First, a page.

Office: Chapman 301C Phone: 474-7693 eMail: ffelb@uaf.edu Office Hours online at www.dms.uaf.edu/~bueler/OffHrs.htm |
Class
Time: TTh 11:30-1:00 Classroom: NSCI 203. Credits: 3.0 Course Web Site: www.dms.uaf.edu/~bueler/Math611F05.htm (includes a detailed, tentative daily schedule) |

**Description:** Mathematical
methods for graduate-level physics. In particular, in 611 we will
study Fourier and Laplace transform methods, ODE boundary value
problems, Green's function methods, eigenfunction expansions, Hermitian
operators, Sturm-Liouville problems, certain special functions
including spherical harmonics, classical partial differential equation
methods, and some complex analysis. We will, of necessity, also
intermingle some review of standard undergraduate mathematical topics
in this course.

In MATH/PHYS 612 we will study conformal mapping, asymptotic
methods, vector and tensor fields and
their coordinate transformations, problems in the calculus of
variations, and some group theory.

The course does not teach physics except tangentially. Many
"mathematical physics" courses nationwide are narrowly focussed on the
mathematical needs of quantum mechanics and particle physics, but the
typical UAF student's needs are broader (and, in parts,
shallower). Because many UAF graduate students in math and
physics will work with systems of nonlinear PDEs, or other
complicated nonlinear models, in their research, and the instructor
will keep this in mind by emphasizing general strategies and
mathematical possibilities.

**Course Format:** The majority of
class time will consist of my lecture, in which I will encourage as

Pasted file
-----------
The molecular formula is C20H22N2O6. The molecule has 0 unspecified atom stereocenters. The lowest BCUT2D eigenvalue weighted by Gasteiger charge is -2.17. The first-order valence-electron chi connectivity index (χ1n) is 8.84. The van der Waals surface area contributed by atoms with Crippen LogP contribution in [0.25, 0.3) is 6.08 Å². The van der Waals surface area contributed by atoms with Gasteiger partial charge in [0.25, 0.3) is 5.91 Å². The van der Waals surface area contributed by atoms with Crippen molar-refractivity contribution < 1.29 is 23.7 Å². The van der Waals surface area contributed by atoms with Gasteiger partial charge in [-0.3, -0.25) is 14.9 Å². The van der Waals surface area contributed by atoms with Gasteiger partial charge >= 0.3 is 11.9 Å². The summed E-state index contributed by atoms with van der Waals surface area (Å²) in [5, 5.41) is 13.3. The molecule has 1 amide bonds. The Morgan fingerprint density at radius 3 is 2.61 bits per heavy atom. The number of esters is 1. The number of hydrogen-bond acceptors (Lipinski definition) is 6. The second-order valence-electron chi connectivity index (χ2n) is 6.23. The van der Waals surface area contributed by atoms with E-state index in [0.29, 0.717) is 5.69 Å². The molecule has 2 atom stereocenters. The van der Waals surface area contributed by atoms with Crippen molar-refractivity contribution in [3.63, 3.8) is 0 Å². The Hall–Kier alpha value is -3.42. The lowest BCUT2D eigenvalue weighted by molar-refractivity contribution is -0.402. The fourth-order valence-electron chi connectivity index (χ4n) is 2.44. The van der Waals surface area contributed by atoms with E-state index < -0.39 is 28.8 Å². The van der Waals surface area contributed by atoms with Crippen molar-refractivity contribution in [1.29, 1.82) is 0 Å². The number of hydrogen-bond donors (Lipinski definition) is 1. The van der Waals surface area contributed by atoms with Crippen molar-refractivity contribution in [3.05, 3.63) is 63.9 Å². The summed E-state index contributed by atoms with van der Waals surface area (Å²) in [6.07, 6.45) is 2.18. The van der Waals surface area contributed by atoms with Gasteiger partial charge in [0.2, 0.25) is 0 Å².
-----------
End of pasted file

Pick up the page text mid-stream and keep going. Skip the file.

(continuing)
many on-the-topic questions as possible. The weekly homework
assignments should inspire questions as well. I hope that
students will come to my office, individually and in groups, to discuss
problems from the class. I also encourage students to talk to me
about mathematical issues which arise in the context of a
project/thesis/dissertation.

**Prerequisites: ** MATH 422 Introduction to Complex
Analysis or permission of instructor. (In particular, because of the prerequisite
of MATH 422, one must also have MATH 302 Differential
Equations. Linear
algebra (MATH 314), multivariable calculus (MATH 202 and MATH 421) ,
and an introduction to partial differential equations (MATH 421) are
all recommended.)

**Textbook: ** The required text is

K. F. Riley, M. P. Hobson, and S. J.
Bence, Mathematical
Methods for Physics and Engineering, 2nd edition, Cambridge University
Press 2002.

This thick textbook has 28 chapters. In 611 my goal is to
cover chapters 12 through the beginning of chapter 20.

The first 11 chapters are assumed. That is, the first 11
chapters serve this course as a review of prerequisite material and as
a set of common material all students should be able to use easily.

In 612 I plan to cover the remainder of chapter 20 and hen chapters
21, 22, 24 and some of 25. I will also add some supplementary
material. Chapters 26, 27, 28 (probability, statistics, and
numerical methods) are very useful but are too far afield for this
course.

I will discuss in class certain other textbooks and reference works,
including online references,
which I find useful.

- Midterm: Tuesday, Nov. 1 (in class)
- Final: 10:15 a.m.-12:15 p.m., Saturday, Dec. 17 (in regular classroom)

**Policies and makeup exams:** The
department
has specific policies on incompletes, late withdrawals, and early final
examinations, etc; see http://www.dms.uaf.edu/dms/Policies.html
. You are covered by the UAF Honor Code. I will work with
the Office of Disabilities Services (203 WHIT, 474-7043) to provide
reasonable accommodation to student with disabilities.